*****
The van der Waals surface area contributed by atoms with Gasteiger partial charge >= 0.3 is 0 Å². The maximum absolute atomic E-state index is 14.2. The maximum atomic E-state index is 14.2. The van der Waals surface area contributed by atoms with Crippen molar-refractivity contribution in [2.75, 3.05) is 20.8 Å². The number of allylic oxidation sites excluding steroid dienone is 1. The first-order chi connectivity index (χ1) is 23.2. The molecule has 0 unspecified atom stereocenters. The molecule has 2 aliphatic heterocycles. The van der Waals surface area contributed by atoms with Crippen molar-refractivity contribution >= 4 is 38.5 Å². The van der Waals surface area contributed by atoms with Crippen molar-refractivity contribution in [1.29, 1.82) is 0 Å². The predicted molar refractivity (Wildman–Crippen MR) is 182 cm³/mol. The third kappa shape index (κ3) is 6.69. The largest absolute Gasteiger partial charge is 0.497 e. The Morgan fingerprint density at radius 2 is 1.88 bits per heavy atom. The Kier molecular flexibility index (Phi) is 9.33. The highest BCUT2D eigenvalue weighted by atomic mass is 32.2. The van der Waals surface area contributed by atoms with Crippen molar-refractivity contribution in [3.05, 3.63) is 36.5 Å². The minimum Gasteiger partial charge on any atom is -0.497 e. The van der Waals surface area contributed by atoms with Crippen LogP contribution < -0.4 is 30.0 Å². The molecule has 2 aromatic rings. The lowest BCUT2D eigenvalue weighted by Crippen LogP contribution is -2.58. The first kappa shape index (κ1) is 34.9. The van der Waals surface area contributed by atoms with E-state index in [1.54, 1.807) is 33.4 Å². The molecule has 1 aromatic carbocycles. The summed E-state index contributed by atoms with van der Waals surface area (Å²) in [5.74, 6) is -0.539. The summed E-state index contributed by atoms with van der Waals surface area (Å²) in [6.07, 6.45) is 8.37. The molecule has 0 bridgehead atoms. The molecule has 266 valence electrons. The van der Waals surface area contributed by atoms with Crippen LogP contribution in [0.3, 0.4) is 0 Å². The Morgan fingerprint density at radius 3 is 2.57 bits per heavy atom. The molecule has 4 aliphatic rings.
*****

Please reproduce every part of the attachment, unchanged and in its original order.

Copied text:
The van der Waals surface area contributed by atoms with Gasteiger partial charge >= 0.3 is 0 Å². The maximum absolute atomic E-state index is 14.2. The maximum atomic E-state index is 14.2. The van der Waals surface area contributed by atoms with Crippen molar-refractivity contribution in [2.75, 3.05) is 20.8 Å². The number of allylic oxidation sites excluding steroid dienone is 1. The first-order chi connectivity index (χ1) is 23.2. The molecule has 0 unspecified atom stereocenters. The molecule has 2 aliphatic heterocycles. The van der Waals surface area contributed by atoms with Crippen molar-refractivity contribution >= 4 is 38.5 Å². The van der Waals surface area contributed by atoms with Crippen molar-refractivity contribution in [1.29, 1.82) is 0 Å². The predicted molar refractivity (Wildman–Crippen MR) is 182 cm³/mol. The third kappa shape index (κ3) is 6.69. The largest absolute Gasteiger partial charge is 0.497 e. The Morgan fingerprint density at radius 2 is 1.88 bits per heavy atom. The Kier molecular flexibility index (Phi) is 9.33. The highest BCUT2D eigenvalue weighted by atomic mass is 32.2. The van der Waals surface area contributed by atoms with Crippen molar-refractivity contribution in [3.05, 3.63) is 36.5 Å². The minimum Gasteiger partial charge on any atom is -0.497 e. The van der Waals surface area contributed by atoms with Crippen LogP contribution < -0.4 is 30.0 Å². The molecule has 2 aromatic rings. The lowest BCUT2D eigenvalue weighted by Crippen LogP contribution is -2.58. The first kappa shape index (κ1) is 34.9. The van der Waals surface area contributed by atoms with E-state index in [1.54, 1.807) is 33.4 Å². The molecule has 1 aromatic carbocycles. The summed E-state index contributed by atoms with van der Waals surface area (Å²) in [5.74, 6) is -0.539. The summed E-state index contributed by atoms with van der Waals surface area (Å²) in [6.07, 6.45) is 8.37. The molecule has 0 bridgehead atoms. The molecule has 266 valence electrons. The van der Waals surface area contributed by atoms with Crippen LogP contribution in [0.3, 0.4) is 0 Å². The Morgan fingerprint density at radius 3 is 2.57 bits per heavy atom. The molecule has 4 aliphatic rings.